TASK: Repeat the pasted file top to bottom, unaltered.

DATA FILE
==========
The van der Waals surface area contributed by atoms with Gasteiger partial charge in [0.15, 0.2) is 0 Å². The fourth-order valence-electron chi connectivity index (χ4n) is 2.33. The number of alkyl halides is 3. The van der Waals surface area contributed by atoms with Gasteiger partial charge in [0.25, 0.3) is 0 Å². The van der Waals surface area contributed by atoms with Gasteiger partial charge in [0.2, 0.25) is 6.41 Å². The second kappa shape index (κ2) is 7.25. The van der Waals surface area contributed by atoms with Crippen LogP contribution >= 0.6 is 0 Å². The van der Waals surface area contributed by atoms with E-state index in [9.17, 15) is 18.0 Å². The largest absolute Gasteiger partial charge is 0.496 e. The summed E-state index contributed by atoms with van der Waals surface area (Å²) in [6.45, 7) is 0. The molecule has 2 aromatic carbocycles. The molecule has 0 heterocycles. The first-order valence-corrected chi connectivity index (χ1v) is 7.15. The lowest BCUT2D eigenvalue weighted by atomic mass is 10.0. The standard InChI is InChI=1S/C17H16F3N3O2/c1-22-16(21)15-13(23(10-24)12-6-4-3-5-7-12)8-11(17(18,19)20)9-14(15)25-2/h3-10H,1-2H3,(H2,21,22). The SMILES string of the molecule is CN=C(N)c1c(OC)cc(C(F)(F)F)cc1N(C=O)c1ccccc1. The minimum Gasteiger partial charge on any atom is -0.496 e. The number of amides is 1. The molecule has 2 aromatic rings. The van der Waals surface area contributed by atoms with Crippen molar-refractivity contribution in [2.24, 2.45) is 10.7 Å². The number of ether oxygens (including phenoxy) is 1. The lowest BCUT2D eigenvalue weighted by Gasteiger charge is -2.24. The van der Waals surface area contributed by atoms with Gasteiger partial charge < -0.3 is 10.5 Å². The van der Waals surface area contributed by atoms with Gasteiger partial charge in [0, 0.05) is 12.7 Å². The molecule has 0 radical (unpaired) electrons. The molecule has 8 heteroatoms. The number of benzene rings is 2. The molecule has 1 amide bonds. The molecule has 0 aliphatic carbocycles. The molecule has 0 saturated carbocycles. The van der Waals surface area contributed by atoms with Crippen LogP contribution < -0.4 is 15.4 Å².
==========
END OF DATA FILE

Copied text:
The van der Waals surface area contributed by atoms with Gasteiger partial charge in [0.15, 0.2) is 0 Å². The fourth-order valence-electron chi connectivity index (χ4n) is 2.33. The number of alkyl halides is 3. The van der Waals surface area contributed by atoms with Gasteiger partial charge in [0.25, 0.3) is 0 Å². The van der Waals surface area contributed by atoms with Gasteiger partial charge in [0.2, 0.25) is 6.41 Å². The second kappa shape index (κ2) is 7.25. The van der Waals surface area contributed by atoms with Crippen LogP contribution >= 0.6 is 0 Å². The van der Waals surface area contributed by atoms with E-state index in [9.17, 15) is 18.0 Å². The largest absolute Gasteiger partial charge is 0.496 e. The summed E-state index contributed by atoms with van der Waals surface area (Å²) in [6.45, 7) is 0. The molecule has 2 aromatic carbocycles. The molecule has 0 heterocycles. The first-order valence-corrected chi connectivity index (χ1v) is 7.15. The lowest BCUT2D eigenvalue weighted by atomic mass is 10.0. The standard InChI is InChI=1S/C17H16F3N3O2/c1-22-16(21)15-13(23(10-24)12-6-4-3-5-7-12)8-11(17(18,19)20)9-14(15)25-2/h3-10H,1-2H3,(H2,21,22). The SMILES string of the molecule is CN=C(N)c1c(OC)cc(C(F)(F)F)cc1N(C=O)c1ccccc1. The minimum Gasteiger partial charge on any atom is -0.496 e. The number of amides is 1. The molecule has 2 aromatic rings. The van der Waals surface area contributed by atoms with Crippen molar-refractivity contribution in [2.24, 2.45) is 10.7 Å². The number of ether oxygens (including phenoxy) is 1. The lowest BCUT2D eigenvalue weighted by Gasteiger charge is -2.24. The van der Waals surface area contributed by atoms with Gasteiger partial charge < -0.3 is 10.5 Å². The van der Waals surface area contributed by atoms with Gasteiger partial charge in [0, 0.05) is 12.7 Å². The molecule has 0 radical (unpaired) electrons. The molecule has 8 heteroatoms. The number of benzene rings is 2. The molecule has 1 amide bonds. The molecule has 0 aliphatic carbocycles. The molecule has 0 saturated carbocycles. The van der Waals surface area contributed by atoms with Crippen LogP contribution < -0.4 is 15.4 Å².